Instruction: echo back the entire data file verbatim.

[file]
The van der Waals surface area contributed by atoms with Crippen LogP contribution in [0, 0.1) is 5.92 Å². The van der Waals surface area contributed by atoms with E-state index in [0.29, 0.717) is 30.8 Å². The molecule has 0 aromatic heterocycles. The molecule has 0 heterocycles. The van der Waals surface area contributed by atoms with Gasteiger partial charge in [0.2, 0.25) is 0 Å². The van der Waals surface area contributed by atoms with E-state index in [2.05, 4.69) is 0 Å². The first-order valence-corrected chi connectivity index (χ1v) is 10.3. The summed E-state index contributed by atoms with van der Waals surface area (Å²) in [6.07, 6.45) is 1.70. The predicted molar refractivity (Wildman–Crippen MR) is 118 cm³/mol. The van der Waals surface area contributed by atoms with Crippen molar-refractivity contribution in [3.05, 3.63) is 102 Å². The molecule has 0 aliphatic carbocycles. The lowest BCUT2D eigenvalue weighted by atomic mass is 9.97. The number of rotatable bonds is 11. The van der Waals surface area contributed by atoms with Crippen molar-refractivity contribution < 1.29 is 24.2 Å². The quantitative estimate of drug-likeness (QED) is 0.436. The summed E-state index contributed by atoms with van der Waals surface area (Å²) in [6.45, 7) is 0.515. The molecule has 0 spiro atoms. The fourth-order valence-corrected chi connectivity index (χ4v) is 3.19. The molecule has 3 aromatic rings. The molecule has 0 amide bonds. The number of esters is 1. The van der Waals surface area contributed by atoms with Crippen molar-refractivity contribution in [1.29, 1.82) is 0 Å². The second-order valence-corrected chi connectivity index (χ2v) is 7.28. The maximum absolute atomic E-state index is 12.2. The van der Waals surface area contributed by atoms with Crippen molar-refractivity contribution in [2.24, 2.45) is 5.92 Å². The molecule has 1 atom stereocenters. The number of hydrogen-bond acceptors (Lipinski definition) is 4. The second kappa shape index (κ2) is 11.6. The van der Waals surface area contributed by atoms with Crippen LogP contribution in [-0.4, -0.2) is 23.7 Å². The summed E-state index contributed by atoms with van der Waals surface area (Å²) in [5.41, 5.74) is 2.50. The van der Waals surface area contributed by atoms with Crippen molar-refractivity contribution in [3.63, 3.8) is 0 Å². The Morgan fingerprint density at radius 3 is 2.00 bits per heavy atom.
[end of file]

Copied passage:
The van der Waals surface area contributed by atoms with Crippen LogP contribution in [0, 0.1) is 5.92 Å². The van der Waals surface area contributed by atoms with E-state index in [0.29, 0.717) is 30.8 Å². The molecule has 0 aromatic heterocycles. The molecule has 0 heterocycles. The van der Waals surface area contributed by atoms with Gasteiger partial charge in [0.2, 0.25) is 0 Å². The van der Waals surface area contributed by atoms with E-state index in [2.05, 4.69) is 0 Å². The first-order valence-corrected chi connectivity index (χ1v) is 10.3. The summed E-state index contributed by atoms with van der Waals surface area (Å²) in [6.07, 6.45) is 1.70. The predicted molar refractivity (Wildman–Crippen MR) is 118 cm³/mol. The van der Waals surface area contributed by atoms with Crippen molar-refractivity contribution in [3.05, 3.63) is 102 Å². The molecule has 0 aliphatic carbocycles. The lowest BCUT2D eigenvalue weighted by atomic mass is 9.97. The number of rotatable bonds is 11. The van der Waals surface area contributed by atoms with Crippen molar-refractivity contribution < 1.29 is 24.2 Å². The quantitative estimate of drug-likeness (QED) is 0.436. The summed E-state index contributed by atoms with van der Waals surface area (Å²) in [6.45, 7) is 0.515. The molecule has 0 spiro atoms. The fourth-order valence-corrected chi connectivity index (χ4v) is 3.19. The molecule has 3 aromatic rings. The molecule has 0 amide bonds. The number of esters is 1. The van der Waals surface area contributed by atoms with Crippen molar-refractivity contribution in [1.29, 1.82) is 0 Å². The second-order valence-corrected chi connectivity index (χ2v) is 7.28. The maximum absolute atomic E-state index is 12.2. The van der Waals surface area contributed by atoms with Crippen molar-refractivity contribution in [2.24, 2.45) is 5.92 Å². The molecule has 1 atom stereocenters. The number of hydrogen-bond acceptors (Lipinski definition) is 4. The second kappa shape index (κ2) is 11.6. The van der Waals surface area contributed by atoms with Crippen LogP contribution in [-0.4, -0.2) is 23.7 Å². The summed E-state index contributed by atoms with van der Waals surface area (Å²) in [5.41, 5.74) is 2.50. The van der Waals surface area contributed by atoms with Crippen molar-refractivity contribution in [3.63, 3.8) is 0 Å². The Morgan fingerprint density at radius 3 is 2.00 bits per heavy atom.